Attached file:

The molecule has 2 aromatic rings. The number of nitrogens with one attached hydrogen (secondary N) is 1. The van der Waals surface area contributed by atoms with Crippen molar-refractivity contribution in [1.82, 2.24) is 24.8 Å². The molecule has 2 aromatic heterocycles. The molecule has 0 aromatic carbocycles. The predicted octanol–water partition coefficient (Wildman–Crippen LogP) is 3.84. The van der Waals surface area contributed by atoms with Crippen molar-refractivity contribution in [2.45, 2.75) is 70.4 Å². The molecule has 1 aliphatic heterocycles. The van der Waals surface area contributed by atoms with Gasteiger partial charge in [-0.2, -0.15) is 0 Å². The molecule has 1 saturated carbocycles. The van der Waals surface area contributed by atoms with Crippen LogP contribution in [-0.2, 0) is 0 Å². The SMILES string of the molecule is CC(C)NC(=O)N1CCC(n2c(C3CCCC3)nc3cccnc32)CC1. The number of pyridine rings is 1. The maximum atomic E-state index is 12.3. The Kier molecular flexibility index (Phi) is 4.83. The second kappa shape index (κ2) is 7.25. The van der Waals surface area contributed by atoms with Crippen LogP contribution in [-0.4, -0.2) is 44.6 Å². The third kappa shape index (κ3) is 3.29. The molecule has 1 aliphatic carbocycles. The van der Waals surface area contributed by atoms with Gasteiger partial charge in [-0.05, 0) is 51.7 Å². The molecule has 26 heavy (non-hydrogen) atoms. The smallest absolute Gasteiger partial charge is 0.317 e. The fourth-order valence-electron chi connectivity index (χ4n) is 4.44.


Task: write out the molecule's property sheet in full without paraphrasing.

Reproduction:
The molecule has 2 aromatic rings. The number of nitrogens with one attached hydrogen (secondary N) is 1. The van der Waals surface area contributed by atoms with Crippen molar-refractivity contribution in [1.82, 2.24) is 24.8 Å². The molecule has 2 aromatic heterocycles. The molecule has 0 aromatic carbocycles. The predicted octanol–water partition coefficient (Wildman–Crippen LogP) is 3.84. The van der Waals surface area contributed by atoms with Crippen molar-refractivity contribution in [2.45, 2.75) is 70.4 Å². The molecule has 1 aliphatic heterocycles. The van der Waals surface area contributed by atoms with Gasteiger partial charge in [-0.2, -0.15) is 0 Å². The molecule has 1 saturated carbocycles. The van der Waals surface area contributed by atoms with Crippen LogP contribution in [-0.2, 0) is 0 Å². The SMILES string of the molecule is CC(C)NC(=O)N1CCC(n2c(C3CCCC3)nc3cccnc32)CC1. The number of pyridine rings is 1. The maximum atomic E-state index is 12.3. The Kier molecular flexibility index (Phi) is 4.83. The second kappa shape index (κ2) is 7.25. The van der Waals surface area contributed by atoms with Crippen LogP contribution in [-0.4, -0.2) is 44.6 Å². The third kappa shape index (κ3) is 3.29. The molecule has 1 aliphatic carbocycles. The van der Waals surface area contributed by atoms with Gasteiger partial charge in [-0.05, 0) is 51.7 Å². The molecule has 26 heavy (non-hydrogen) atoms. The smallest absolute Gasteiger partial charge is 0.317 e. The fourth-order valence-electron chi connectivity index (χ4n) is 4.44.